Tag Archive: shake

BBH: Various Artists, Detroit: Beyond the Third Wave

There have been plenty of Detroit techno compilations over the years; True People would probably rate as my favorite for its sheer comprehensiveness and myriad pieces of vinyl, though its spot at number one has often been contested in my mind by this compilation on Astralwerks which came out the same year in 1996. Packed with ten tracks of exclusive material from the creme of Detroit’s third wave of techno producers, it showcases their many different sides, from deep and hypnotic through to raw, jacking soul and clinical, electro funk. Though many of the producers on the album were familiar to me already, there were others like Ectomorph, Will Web, and Mode Selector I was discovering for the first time. Throughout it all can be heard strains from their mentors mixed in with the new directions in which these younger guns were taking the music.

LWE’s Top 5 Reissues of 2009

When contributors to LWE were discussing end of year lists amongst ourselves, a colleague commented that “this past year has seemed so exciting to me, it’s amazing how much of what’s got me revved up has been compilations and reissues.” I found myself agreeing with him — It might have been a pointed comment about the perceived weakness of much of this year’s output, but it might just as easily be read as praise for the huge quantity of impressive reissues, represses and other re-presentations that have been released this year. For that reason, this list is far from exhaustive and merely offers a personal perspective on what has been a fantastic year for house and techno historians.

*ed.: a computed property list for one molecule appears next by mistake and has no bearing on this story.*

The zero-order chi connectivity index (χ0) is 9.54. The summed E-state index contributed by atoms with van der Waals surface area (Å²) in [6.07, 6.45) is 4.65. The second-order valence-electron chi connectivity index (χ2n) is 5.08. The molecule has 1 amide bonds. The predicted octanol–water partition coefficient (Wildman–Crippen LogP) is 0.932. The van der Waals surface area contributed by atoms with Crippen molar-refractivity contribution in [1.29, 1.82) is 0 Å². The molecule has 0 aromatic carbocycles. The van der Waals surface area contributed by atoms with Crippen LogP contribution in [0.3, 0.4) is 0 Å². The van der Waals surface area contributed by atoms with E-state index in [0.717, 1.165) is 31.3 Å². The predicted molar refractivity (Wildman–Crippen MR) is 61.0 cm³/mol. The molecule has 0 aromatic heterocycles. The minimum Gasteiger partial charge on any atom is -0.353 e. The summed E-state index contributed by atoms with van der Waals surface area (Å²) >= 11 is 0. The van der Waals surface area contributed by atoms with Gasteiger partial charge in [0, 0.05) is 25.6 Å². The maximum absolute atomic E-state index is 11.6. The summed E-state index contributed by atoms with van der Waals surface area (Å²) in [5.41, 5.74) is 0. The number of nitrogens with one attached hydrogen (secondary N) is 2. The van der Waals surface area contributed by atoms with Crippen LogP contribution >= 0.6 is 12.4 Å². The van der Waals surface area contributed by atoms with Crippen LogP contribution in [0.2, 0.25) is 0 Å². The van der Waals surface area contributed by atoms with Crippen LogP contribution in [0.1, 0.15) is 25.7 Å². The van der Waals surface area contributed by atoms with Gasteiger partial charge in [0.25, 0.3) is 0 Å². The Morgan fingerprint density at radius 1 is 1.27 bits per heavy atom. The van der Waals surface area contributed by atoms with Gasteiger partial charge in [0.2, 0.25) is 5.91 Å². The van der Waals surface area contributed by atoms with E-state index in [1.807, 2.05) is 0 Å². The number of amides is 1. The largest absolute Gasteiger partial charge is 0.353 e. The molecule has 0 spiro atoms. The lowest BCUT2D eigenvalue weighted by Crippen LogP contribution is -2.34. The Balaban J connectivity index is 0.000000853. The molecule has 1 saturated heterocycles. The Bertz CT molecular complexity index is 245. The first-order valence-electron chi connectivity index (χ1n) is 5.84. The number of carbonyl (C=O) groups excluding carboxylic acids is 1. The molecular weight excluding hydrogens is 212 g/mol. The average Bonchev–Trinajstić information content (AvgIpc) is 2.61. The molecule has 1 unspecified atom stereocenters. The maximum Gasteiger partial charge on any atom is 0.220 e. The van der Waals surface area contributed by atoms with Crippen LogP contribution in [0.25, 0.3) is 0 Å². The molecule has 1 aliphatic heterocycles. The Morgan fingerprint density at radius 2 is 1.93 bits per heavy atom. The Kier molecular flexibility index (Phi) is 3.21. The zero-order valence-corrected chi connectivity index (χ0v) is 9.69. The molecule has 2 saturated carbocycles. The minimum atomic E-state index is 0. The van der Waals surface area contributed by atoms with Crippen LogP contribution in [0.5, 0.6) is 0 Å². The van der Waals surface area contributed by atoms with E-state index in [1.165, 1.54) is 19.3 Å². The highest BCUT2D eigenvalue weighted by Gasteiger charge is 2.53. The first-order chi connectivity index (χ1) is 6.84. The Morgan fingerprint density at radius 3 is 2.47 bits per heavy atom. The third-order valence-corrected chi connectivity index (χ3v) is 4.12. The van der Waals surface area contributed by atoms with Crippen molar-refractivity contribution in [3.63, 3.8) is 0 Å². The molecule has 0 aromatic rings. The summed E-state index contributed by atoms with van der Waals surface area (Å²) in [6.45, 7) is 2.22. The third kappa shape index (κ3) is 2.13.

Shake, Levitate Venice

Anthony “Shake” Shakir told Detroit’s Metro Times in 2002 he sometimes felt “like the invisible man of techno.” This rueful admission may well be partly true. While Shake’s first track was included on the compilation that coined the genre name (Techno: The New Dance Sound Of Detroit), he’s never had the high profile other Detroit first wavers have enjoyed. This outsider status is in some ways self imposed. Shake’s music has always been too idiosyncratic, too eclectic, too damn futuristic to fit in with any hype, trend or zeitgeist. Compare this to the single-minded approach of peers such as schoolmate Mike Huckaby or fellow drumming student Robert Hood, and it’s apparent that maybe a lack of a signature sound resulted in this long-term under appreciation. A typical Shake release, if there is such a thing, traverses genres, tempos and moods without even blinking. So it is with “Levitate Venice,” his first record for some four years.